In this week’s Beyond the Bedside, we look at the role and function of the Hospital Patient Advocate. Today, with 30% of hospital reimbursement based on the patient experience, hospitals are bringing on hospital advocates to work directly with patients and their families. This is to proactively address issues that could impact their experience and to ensure patients know their rights as patients.

What Exactly Do Hospital Patient Advocates Do?

Hospital advocates understand the workings of their hospitals and collaborate with department’s heads when issues arise. They also make rounds to meet with the patient and their families to address concerns regarding their treatment, communications, and transition of care issues. To address issues, advocates call family meetings to bring all of the players together to discuss challenges and break down barriers.

The hospital advocate also handles complaints and grievances. They then work to resolve issues according to the organizations regulatory and accreditation standards.

If there is a crisis situation, the advocate is part of the team. They will also be a part of the planning committee before, during, and after the crisis. The advocate’s role is to represent the patient and advocate for their rights and safety.

Hospital advocates hold various titles such as patient representatives, and health advocates. They can work under various departments such as administration, risk management or patient experience.

Hospital advocates are viewed as:

  • Team Builders
  • Collaborators
  • Educators
  • Facilitators
  • Mediators
  • Organizers
  • Researchers
  • Conflict Resolvers
  • Problem Solvers
  • Scribes

To be effective, Senior Leadership must show support for the hospital advocate to ensure their main focus is on the patient and ensuring they have a voice in their care to physicians and all members of the healthcare team.  Hospital Advocates  are accountable to the patient and their family in representing their interests first and foremost. Many feel that the hospital advocate would not be able to be objective as they are employees of the hospital, but by having leadership support, this is possible.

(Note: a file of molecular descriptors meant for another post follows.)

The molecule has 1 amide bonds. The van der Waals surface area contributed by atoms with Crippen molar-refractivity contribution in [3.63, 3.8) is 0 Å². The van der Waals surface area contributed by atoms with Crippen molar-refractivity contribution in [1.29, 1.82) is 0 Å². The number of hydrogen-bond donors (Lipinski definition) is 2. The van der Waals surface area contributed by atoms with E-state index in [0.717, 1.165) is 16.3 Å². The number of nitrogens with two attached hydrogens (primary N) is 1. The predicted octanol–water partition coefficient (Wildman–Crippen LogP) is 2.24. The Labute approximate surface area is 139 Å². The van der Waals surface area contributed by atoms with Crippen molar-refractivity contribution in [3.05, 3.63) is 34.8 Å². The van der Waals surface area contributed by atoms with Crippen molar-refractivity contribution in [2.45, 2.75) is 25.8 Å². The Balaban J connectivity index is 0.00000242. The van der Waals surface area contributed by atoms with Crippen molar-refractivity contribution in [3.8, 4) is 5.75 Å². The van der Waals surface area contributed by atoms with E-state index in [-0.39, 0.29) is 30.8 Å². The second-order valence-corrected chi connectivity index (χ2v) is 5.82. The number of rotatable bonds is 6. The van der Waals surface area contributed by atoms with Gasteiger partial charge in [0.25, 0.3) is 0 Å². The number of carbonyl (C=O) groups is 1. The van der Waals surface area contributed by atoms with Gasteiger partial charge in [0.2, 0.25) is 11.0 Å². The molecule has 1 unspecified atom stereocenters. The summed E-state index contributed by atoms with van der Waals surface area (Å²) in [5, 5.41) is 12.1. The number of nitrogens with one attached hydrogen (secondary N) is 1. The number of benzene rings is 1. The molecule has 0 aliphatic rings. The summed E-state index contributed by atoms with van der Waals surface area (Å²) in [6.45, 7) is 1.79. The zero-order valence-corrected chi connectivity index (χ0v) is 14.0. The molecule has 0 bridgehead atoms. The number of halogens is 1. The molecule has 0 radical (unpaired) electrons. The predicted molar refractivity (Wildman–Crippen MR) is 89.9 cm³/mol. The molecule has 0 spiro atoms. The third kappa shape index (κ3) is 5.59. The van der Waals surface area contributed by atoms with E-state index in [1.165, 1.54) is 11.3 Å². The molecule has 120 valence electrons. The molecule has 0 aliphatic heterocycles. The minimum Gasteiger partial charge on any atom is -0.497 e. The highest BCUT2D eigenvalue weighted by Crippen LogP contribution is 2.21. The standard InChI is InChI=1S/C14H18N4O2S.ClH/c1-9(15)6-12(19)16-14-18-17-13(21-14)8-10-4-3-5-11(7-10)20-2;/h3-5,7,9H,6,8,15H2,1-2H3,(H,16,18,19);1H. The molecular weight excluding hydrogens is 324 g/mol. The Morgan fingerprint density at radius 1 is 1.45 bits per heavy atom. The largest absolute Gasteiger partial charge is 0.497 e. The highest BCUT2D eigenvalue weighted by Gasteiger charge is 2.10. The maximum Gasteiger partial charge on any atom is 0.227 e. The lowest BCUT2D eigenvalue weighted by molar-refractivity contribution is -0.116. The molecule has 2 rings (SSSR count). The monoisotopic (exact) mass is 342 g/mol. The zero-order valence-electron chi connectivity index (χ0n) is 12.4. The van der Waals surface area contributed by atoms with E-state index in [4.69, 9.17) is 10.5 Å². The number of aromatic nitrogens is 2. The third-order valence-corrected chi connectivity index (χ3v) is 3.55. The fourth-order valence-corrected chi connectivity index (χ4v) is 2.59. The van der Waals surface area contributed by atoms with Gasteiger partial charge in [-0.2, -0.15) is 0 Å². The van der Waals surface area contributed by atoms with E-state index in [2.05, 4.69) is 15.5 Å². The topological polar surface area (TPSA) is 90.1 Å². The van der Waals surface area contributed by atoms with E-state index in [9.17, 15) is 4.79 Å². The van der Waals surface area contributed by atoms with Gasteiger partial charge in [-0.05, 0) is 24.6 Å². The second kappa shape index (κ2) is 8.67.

Competencies that are needed to be proficient in this field include:

  • Excellent communication skills
  • Conflict resolution strategies
  • Organization skills
  • Collaboration skills
  • Empowerment skills
  • Change agent; ability to identify issues and break down barriers
  • Team building skills
  • Education skills
  • Facilitation skills
  • Mediator skills
  • Research skills
  • Problem solving skills

Today, there are no national guidelines or national certification in place for the hospital advocate, but one is on the horizon. There are training programs for those entering the practice. These courses can range from a one-day introductory program to programs that can be 3, 6 9 or 1 year. Those who want to enter this emerging field should take the time to research the practice to see if it is an area they want to move into. In addition, there are professional organizations that provide ongoing education as the industry transitions.


Professional Patient Advocate Institute (PPAI):  a member organization for those who are independent, hospital or other type of advocates such as a billing or insurance advocates. PPAI also offers two e-learning certificate programs; one for those in practice or those interesting in becoming an Independent Patient Advocate or a Hospital Advocate. In addition, the Institute holds a national conference each year. This year, the conference will be held December 3-5th 2014 in Orlando Fl. To learn more, visit

Beryl Institute: The Beryl Institute is the global community of practice and premier thought leader on improving the patient experience in healthcare. They are professional organizations for professionals who specialize in improving the patient experience.

The Alliance of Professional Patient Advocates: a member organization for patient advocates. To learn more visit

Health/Patient Advocate Certification Steering Committee Work. This site will keep you up to date as a national certification is rolled out to validate the practice and provide consumers with a way to understand the qualifications should possess. To sign up for updates visit the website 

If you have questions about being an Independent Patient Advocate, please feel free to email me at

Check out the two previous articles in this 42-week series on nursing careers beyond the bedside:

Week 19: Nursing Beyond the Bedside: Legal Nurse Consultant

Week 20: Nursing Beyond The Bedside: Independent Patient Advocates